Sweet Talking Man

( 2 )

Overview

Betina Krahn, the New York Times bestselling author of The Soft Touch and The Perfect Mistress, casts her beguiling spell once more with this warm and witty love story....

She was an independent woman-with only one weakness...  an irresistible downtown man...

An immovable uptown lady...  rich suffragette Beatrice Von Furstenberg was tough enough to trade stocks on Wall Street and smart enough to resist the temptation of ...

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Sweet Talking Man

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Overview

Betina Krahn, the New York Times bestselling author of The Soft Touch and The Perfect Mistress, casts her beguiling spell once more with this warm and witty love story....

She was an independent woman-with only one weakness...  an irresistible downtown man...

An immovable uptown lady...  rich suffragette Beatrice Von Furstenberg was tough enough to trade stocks on Wall Street and smart enough to resist the temptation of passion.  Adamant about women being independent-and without a romantic bone in her lovely body-she had sternly refused to give her moonstruck sixteen-year-old ward permission to wed an eighteen-year-old suitor. Now the desperate teens have dreamed up a mock robbery and a daring rescue to change Beatrice's mind.

Attorney Connor Barrow, a rogue of an Irishman with a silver tongue, remembers all too well the burning desires of youth.  So he agrees to help in a crazy plan that will land him in a world of trouble. Suddenly he is responsible for the most influential lady in the city being locked up in a brothel, furious and threatening his ruin.  Neither of them expects that first breathless kiss-a deal that would make the devil himself blush-and, most of all, the ways love can change a man's mind and open a woman's heart....

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Editorial Reviews

From the Publisher
"Krahn has a delightful, smart touch."
-Publishers Weekly
Kathe Robin
Ms. Kahn skillfully weaves in a delectable undercurrent of sexual tension with her delicious and subtle wit for a delightful romance.
Romantic Times
Library Journal
A starchy, wealthy New York suffragette and a silver-tongued Irish attorney with political ambitions are caught up in the ill-advised romantic plans of her ward and his cousin--plans that not only land Beatrice von Furstenberg in a house of ill repute and the roguish Connor Barrow in a heap of trouble but also lead to a passion that neither had ever expected. Light, lively, but emotionally involving, this story will please those who enjoyed Krahn's earlier The Soft Touch. Krahn is a popular writer of historical romances who lives in the Minneapolis area. Copyright 2000 Cahners Business Information.\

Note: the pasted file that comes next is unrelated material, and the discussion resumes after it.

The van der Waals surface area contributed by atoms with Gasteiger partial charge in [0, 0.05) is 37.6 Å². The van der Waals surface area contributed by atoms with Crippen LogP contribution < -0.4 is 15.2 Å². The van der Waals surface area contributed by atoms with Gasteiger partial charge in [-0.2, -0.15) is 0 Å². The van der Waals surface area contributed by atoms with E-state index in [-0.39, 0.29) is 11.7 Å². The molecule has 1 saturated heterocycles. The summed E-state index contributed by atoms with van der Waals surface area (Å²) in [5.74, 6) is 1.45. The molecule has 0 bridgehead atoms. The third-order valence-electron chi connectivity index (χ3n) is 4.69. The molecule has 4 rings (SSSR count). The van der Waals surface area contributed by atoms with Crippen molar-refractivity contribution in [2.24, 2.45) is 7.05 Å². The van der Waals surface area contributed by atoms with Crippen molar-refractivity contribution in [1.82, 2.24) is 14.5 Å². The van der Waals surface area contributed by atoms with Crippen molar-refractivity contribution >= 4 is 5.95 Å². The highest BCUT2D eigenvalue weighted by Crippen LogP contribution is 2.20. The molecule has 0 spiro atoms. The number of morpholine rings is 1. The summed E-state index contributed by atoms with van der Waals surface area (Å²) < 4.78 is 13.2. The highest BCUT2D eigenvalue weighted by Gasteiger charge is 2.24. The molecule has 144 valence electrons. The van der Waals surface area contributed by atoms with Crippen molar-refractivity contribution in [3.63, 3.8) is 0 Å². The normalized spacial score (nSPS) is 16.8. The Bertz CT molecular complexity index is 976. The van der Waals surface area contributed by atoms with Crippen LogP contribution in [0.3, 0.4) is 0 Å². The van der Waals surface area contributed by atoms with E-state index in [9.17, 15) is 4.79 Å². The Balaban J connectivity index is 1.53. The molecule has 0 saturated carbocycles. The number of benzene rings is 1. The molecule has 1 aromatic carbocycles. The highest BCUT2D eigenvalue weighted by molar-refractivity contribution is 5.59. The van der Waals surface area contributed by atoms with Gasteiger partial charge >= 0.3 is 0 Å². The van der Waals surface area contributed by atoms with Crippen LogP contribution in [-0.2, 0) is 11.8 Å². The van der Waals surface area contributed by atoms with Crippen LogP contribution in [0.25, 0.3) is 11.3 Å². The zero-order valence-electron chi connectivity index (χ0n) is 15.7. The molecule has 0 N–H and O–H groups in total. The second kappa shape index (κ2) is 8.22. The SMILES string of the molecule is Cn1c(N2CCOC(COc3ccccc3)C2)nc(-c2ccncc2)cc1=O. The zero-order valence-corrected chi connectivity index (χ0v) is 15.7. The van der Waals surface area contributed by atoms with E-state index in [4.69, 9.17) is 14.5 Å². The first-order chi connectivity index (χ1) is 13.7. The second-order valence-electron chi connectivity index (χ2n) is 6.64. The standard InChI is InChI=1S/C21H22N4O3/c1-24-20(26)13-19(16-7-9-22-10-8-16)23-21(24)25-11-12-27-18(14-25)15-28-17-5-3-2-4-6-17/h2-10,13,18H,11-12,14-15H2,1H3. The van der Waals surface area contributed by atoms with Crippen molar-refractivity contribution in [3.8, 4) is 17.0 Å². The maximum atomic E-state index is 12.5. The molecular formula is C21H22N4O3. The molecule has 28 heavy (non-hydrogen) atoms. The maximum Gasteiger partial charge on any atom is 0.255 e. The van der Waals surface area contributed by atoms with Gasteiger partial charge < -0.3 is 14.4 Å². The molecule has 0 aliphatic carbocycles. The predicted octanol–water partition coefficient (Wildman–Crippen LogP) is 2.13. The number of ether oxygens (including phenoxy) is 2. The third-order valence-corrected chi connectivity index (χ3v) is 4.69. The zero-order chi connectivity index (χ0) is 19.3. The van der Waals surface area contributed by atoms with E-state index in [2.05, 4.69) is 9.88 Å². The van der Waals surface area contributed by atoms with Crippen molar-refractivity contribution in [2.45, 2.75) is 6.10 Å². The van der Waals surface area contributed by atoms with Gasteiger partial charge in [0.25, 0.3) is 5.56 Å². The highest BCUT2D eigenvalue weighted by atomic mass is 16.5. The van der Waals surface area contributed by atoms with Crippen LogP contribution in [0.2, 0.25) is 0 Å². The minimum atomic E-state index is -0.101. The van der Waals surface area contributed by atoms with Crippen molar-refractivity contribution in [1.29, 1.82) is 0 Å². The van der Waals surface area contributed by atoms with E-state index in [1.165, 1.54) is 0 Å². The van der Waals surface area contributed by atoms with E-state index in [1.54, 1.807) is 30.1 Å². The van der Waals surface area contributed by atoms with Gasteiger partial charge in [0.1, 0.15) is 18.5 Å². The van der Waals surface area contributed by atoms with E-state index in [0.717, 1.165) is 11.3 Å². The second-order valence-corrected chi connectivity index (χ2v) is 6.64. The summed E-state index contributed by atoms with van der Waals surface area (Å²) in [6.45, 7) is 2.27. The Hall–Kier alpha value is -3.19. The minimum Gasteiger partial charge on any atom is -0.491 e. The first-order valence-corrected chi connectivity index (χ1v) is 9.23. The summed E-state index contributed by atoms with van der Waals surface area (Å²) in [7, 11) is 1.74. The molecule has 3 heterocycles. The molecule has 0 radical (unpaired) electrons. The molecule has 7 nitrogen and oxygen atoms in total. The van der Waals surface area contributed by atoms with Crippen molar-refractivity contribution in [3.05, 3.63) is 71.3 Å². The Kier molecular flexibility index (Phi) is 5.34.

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Product Details

  • ISBN-13: 9780553576191
  • Publisher: Random House Publishing Group
  • Publication date: 7/28/2000
  • Format: Mass Market Paperback
  • Edition description: Reprint
  • Pages: 384
  • Sales rank: 1,293,781
  • Product dimensions: 4.15 (w) x 6.90 (h) x 0.75 (d)

Read an Excerpt

New York, 1892

The darkness had become their friend. The deep purple of the late summer nights hid them in its shadows and muffled the rustle of her skirts, the scrape of his shoes on paving stones, and the pounding of their earnest hearts.

She found him in the sympathetic shadows of the arbor at the rear of the garden, waiting among lush cascades of gloriously overripe roses.

"Jeffrey?"

"Prissy . . . here!"

She located him, then paused to adore him with her eyes. Tall, fair, and undeniably handsome, he was everything a girl's heart could desire.

"I was afraid you wouldn't be able to come," he said in a tense rush, holding out his hands to draw her close.

"Nothing could have kept me from coming to you," she said, sinking against his shirtfront and sighing as his arms folded around her. "Even if she had locked me up, I still would have found a way."

"Locked you up?" Jeffrey gasped and pulled her tighter against him. "I wouldn't put it past her, the old witch. She's nothing short of a tyrant--ordering you about--forbidding us to--"

She reached up to stop his words with her fingertips. "Let's not waste precious time on my poor, wretched aunt. What could she possibly know of love? She's so old and lonely and miserable--she must be thirty years old. . . ."

"At least," he muttered.

She ran her hand reverently across his cheek.

"You are my whole world, Jeffrey."

"You are my moon and my stars, Prissy." He drew a deep breath to counter the constriction in his chest. She was so lovely. He felt a familiar ache begin deep in his loins and groaned softly. "Oh, if only we could marry, sweetness, and be together." He pulled her head against his shirt and closed his eyes. "Forever and ever."

"And ever," she echoed wistfully, closing her eyes as well.

"I would be able to touch your--hands--whenever I please, and hold you like this . . ." His more explicit longings were buried in a passionate kiss pressed on her cool, delicate fingers. "We're like Romeo and Juliet. Forbidden to love."

"And my parents, who were forbidden to love, too. They found a way." She lifted her head, her eyes shining. "We'll find a way, too, Jeffrey."

"Your parents?" Jeffrey set her back just enough to see her face clearly.

"My grandparents forbade their love, so they eloped and fled to Italy." Her voice grew warm and impassioned. "My mother said that they lived as free as gypsies at first . . . on nothing but wine and love." She pushed back farther in his arms and her eyes lighted. "We could do that."